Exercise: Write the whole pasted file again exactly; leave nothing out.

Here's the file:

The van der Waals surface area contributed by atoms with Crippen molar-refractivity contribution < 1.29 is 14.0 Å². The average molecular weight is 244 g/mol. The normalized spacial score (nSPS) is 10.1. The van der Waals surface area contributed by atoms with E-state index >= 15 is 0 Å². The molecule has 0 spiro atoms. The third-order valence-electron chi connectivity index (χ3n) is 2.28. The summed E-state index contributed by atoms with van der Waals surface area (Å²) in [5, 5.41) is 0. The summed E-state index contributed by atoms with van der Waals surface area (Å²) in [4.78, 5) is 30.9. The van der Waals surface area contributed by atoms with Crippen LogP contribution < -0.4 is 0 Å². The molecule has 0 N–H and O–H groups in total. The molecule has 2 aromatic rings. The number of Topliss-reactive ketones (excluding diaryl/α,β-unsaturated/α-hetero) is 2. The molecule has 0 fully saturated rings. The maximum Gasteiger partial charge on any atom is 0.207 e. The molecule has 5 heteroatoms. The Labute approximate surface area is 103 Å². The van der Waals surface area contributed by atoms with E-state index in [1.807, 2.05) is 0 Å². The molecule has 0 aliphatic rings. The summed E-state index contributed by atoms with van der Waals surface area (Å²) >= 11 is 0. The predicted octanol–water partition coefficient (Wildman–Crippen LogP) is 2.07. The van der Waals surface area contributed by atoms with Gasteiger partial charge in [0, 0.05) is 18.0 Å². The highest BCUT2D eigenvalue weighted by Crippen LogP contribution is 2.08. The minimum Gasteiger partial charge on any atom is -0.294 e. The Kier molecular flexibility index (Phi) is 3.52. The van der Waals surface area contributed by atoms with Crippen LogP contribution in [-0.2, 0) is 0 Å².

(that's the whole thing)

The van der Waals surface area contributed by atoms with Crippen molar-refractivity contribution < 1.29 is 14.0 Å². The average molecular weight is 244 g/mol. The normalized spacial score (nSPS) is 10.1. The van der Waals surface area contributed by atoms with E-state index >= 15 is 0 Å². The molecule has 0 spiro atoms. The third-order valence-electron chi connectivity index (χ3n) is 2.28. The summed E-state index contributed by atoms with van der Waals surface area (Å²) in [5, 5.41) is 0. The summed E-state index contributed by atoms with van der Waals surface area (Å²) in [4.78, 5) is 30.9. The van der Waals surface area contributed by atoms with Crippen LogP contribution < -0.4 is 0 Å². The molecule has 0 N–H and O–H groups in total. The molecule has 2 aromatic rings. The number of Topliss-reactive ketones (excluding diaryl/α,β-unsaturated/α-hetero) is 2. The molecule has 0 fully saturated rings. The maximum Gasteiger partial charge on any atom is 0.207 e. The molecule has 5 heteroatoms. The Labute approximate surface area is 103 Å². The van der Waals surface area contributed by atoms with E-state index in [1.807, 2.05) is 0 Å². The molecule has 0 aliphatic rings. The summed E-state index contributed by atoms with van der Waals surface area (Å²) >= 11 is 0. The predicted octanol–water partition coefficient (Wildman–Crippen LogP) is 2.07. The van der Waals surface area contributed by atoms with Gasteiger partial charge in [0, 0.05) is 18.0 Å². The highest BCUT2D eigenvalue weighted by Crippen LogP contribution is 2.08. The minimum Gasteiger partial charge on any atom is -0.294 e. The Kier molecular flexibility index (Phi) is 3.52. The van der Waals surface area contributed by atoms with Crippen LogP contribution in [-0.2, 0) is 0 Å².